InnoVen Capital doubles India investments in March quarter

Venture debt firm InnoVen Capital pumped in about $37 million across 17 firms in the March quarter, as against $16 million in 13 companies in December quarter


Vinod Murali, managing director of InnoVen Capital. The venture debt firm, backed by Teamsek Holdings, has investments in start-ups such as Byju’s, Swiggy, Practo, Pepperfry and Oyo Rooms.
Vinod Murali, managing director of InnoVen Capital. The venture debt firm, backed by Teamsek Holdings, has investments in start-ups such as Byju’s, Swiggy, Practo, Pepperfry and Oyo Rooms.

Bengaluru: Venture debt firm InnoVen Capital more than doubled its investments in home-grown start-ups in the March quarter from the previous one on the back of larger ticket sizes and a growing appetite for debt, triggered by a slowdown in funding, a senior company executive said.

InnoVen Capital pumped in about $37 million across 17 companies in the March quarter, as against $16 million in 13 companies in the three months to December, taking its total investment in the last fiscal to $85 million in 45 companies, including 31 new ones.

Backed by Singapore’s state-run investment arm Temasek Holdings Pte Ltd, InnoVen Capital aims to deploy $80-100 million in FY18, said Vinod Murali, managing director at InnoVen Capital India.

The firm has so far invested about $225 million in more than a hundred start-ups.

“Last year was even better than what we had thought of. During the start of the previous financial year, we had indicated that we will invest about $65 million. We more than doubled investments in the March quarter as against the December quarter. This took us to more than Rs500 crore in the financial year,” Murali said in an interview.

The surge in investments by InnoVen comes after investments by venture capital firms in Indian start-ups significantly dropped during 2016 as against the heydays of 2014 and 2015, when investors made a beeline to fund start-ups at frothy valuations.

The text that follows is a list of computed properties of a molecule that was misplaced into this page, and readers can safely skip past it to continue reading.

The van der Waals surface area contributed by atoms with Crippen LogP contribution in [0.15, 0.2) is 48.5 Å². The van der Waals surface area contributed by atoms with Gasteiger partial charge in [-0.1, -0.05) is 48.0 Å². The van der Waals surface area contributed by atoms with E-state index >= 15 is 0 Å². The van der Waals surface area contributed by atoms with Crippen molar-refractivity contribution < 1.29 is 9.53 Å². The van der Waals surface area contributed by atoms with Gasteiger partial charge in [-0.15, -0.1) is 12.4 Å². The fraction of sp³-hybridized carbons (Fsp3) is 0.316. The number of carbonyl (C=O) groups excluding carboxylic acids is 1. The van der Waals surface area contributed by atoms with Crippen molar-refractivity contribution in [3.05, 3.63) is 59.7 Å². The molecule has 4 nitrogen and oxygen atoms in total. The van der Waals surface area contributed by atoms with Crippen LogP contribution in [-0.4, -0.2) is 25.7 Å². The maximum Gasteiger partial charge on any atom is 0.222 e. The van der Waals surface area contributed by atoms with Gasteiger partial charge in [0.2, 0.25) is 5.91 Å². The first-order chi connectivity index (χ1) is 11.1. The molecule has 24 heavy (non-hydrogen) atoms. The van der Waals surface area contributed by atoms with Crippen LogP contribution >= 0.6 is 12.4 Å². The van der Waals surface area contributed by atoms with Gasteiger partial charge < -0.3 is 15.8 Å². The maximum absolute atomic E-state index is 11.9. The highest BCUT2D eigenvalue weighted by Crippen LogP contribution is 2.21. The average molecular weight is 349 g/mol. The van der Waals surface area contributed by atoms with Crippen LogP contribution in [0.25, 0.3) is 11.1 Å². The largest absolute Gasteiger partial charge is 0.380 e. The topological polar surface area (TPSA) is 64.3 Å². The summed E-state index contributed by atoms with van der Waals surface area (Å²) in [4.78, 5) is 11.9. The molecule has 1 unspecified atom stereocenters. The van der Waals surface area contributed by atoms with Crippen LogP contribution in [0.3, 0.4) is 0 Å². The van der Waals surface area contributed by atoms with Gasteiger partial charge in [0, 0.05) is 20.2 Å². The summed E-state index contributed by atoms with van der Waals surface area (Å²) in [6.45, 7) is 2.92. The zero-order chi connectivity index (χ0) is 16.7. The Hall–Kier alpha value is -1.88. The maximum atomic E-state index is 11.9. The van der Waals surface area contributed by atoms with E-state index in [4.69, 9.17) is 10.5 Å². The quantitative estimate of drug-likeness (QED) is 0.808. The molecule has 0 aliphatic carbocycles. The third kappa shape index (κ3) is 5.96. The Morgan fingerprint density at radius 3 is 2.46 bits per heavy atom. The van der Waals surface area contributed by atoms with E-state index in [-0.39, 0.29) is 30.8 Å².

ALSO READ | Early-stage start-ups will look to raise $800 million in 2017

According to a report by KPMG and CB Insights, Indian start-ups raised $3.3 billion in 2016 across 859 deals, as against $8.2 billion across 890 deals in the previous year.

The slowdown in funding has prompted not only early- stage start-ups, but also growth-stage ones to resort to venture debt. For instance, InnoVen has invested in early- stage companies such as Flyrobe, Unbxd, Bizongo, Hotelogix and Cloudcherry among others, but also the likes of Byju’s, Swiggy, Oyo Rooms, Practo and Pepperfry, which have raised anything between $75 million and $150 million in equity funding.

The number of deals clocked by InnoVen Capital last fiscal is comparable with investments made by venture capital firms such as Accel Partners, Sequoia Capital, Blume Ventures or SAIF Partners among others. While InnoVen claims to have invested in 45 companies between April 2016 and March 2017, Sequoia Capital backed 33 companies, Accel invested in 32 while Blume Ventures and SAIF Partners funded 27 and 19 start-ups respectively in 2016, according to Tracxn, a start-up tracker.

InnoVen has also increased ticket sizes to about $8 million (Rs55 crore) per transaction in start-ups such as Swiggy and Oyo. Venture capital debt providers lend Rs5-25 crore per transaction to start-ups at an interest rate of 15-17%. They make their entry only after start-ups have secured at least one round of funding from venture capital firms.

ALSO READ | The 40 who matter in the Indian start-up ecosystem

“Debt works in conjunction with equity. It is not meant to be a bridge before another round as the risk is too high. Debt is underwritten based on the capital the company has raised. For early stage companies, it helps in reducing dilution for the founders,” Murali said.

“The venture debt space is wide open because banks cannot enter the space,” said Rutvik Doshi, director at the India arm of Inventus Capital Partners.

“They cannot invest in loss-making companies. But venture debt providers come in at a time when companies have raised equity funding; hence, they are pretty sure of recovering at least a part of the investment. But, they won’t get the same upside as a venture capital investor. From a company’s point of view, it is very beneficial because it extends their runway. They get more time and money to achieve business targets or take additional risks. It is a win-win for everybody,” Doshi said.

According to Murali, start-ups are increasingly warming up to venture debt to not only meet working capital needs and partially fund acquisitions, but also to build a sound credit history before they approach banks for debt.

Trifecta Capital, another venture debt firm, with a target corpus of Rs500 crore, has invested in 18 companies including Urban Ladder, Paper Boat and UrbanClap while IntelleGrow raised about Rs134 crore from Developing World Markets and Omidyar Network.

More From Livemint